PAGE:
The Year in Murder: 211 murders in 2014

The Year in Murder: 211 murders in 2014

Baltimore had 211 murders in 2014—two dozen fewer than in 2013 but still up from 2011’s low of only 197. When you look back on the year in murders the patterns look pretty similar to...

Whistle-blowing former Baltimore police detective sues department for retaliation

Whistle-blowing former Baltimore police detective sues department for retaliation

The end of former Baltimore Police Department (BPD) detective Joseph Crystal’s career was well-documented in the media this year, as two of his colleagues were convicted of misconduct arising...

FBI's release of confidential memo about BGF targeting 'white cops' becomes issue in Baltimore gang trial

FBI's release of confidential memo about BGF targeting 'white cops' becomes issue in Baltimore gang trial

Buried in Justin Fenton’s article in The Baltimore Sun on Dec. 20 about the killings of two New York City police officers, reportedly by a man who had shot his girlfriend in the Baltimore...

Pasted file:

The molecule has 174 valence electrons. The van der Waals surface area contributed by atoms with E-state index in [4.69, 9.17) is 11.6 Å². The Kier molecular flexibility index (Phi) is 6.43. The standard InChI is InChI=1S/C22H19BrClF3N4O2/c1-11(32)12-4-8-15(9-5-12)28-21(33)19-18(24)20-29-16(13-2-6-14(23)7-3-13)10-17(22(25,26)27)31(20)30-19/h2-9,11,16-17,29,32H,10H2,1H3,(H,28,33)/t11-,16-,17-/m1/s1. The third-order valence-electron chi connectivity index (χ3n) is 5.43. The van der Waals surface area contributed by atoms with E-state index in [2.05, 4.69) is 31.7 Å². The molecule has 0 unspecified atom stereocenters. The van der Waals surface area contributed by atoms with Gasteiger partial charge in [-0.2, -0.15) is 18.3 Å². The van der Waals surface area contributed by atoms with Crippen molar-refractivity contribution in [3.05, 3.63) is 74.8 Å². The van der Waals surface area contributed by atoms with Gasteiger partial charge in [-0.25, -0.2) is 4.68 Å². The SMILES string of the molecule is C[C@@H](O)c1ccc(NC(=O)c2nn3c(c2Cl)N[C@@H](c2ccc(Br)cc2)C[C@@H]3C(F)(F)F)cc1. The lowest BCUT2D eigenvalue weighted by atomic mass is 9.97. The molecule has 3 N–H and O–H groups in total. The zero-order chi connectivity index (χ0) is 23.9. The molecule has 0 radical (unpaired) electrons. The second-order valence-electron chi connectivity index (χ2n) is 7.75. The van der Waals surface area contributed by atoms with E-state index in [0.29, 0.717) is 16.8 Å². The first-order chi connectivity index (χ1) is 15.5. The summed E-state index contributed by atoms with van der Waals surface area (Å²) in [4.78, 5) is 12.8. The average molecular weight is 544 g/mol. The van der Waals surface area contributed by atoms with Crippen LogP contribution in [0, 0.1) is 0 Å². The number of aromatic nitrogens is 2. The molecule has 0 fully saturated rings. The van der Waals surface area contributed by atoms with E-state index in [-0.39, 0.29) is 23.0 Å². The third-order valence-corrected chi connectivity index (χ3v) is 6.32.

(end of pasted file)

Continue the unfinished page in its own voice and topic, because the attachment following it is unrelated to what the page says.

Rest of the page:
The real battle over protest events in Baltimore are on social media, where control of the narrative is on the line

The real battle over protest events in Baltimore are on social media, where control of the narrative is on the line

Following Saturday’s murder of two police officers in New York by Ismaaiyl Brinsley (who announced his intentions via Instagram and included the hashtags “#RIPErivGardner [sic] and #RIPMikeBrown), the...

Kids say the darndest things: 11-year-old's exclamation in play in Mondawmin Mall drug-arrests case

Kids say the darndest things: 11-year-old's exclamation in play in Mondawmin Mall drug-arrests case

"Shut the fuck up!" Latoya Eaton yelled at her 11-year-old daughter. What the daughter had just said—"That's not my mom's money!"—is now in play in a $4,530 drug-money forfeiture case filed Dec. 9 in federal court in Maryland.

Victims of a 'unique' Baltimore parking problem fight the law, and the law wins

Victims of a 'unique' Baltimore parking problem fight the law, and the law wins

Councilwoman Mary Pat Clarke (14th District) thinks it might take an act of Congress to adjust Baltimore’s parking laws.

Pot decriminalization brings sharp drop in arrests in Baltimore City

Pot decriminalization brings sharp drop in arrests in Baltimore City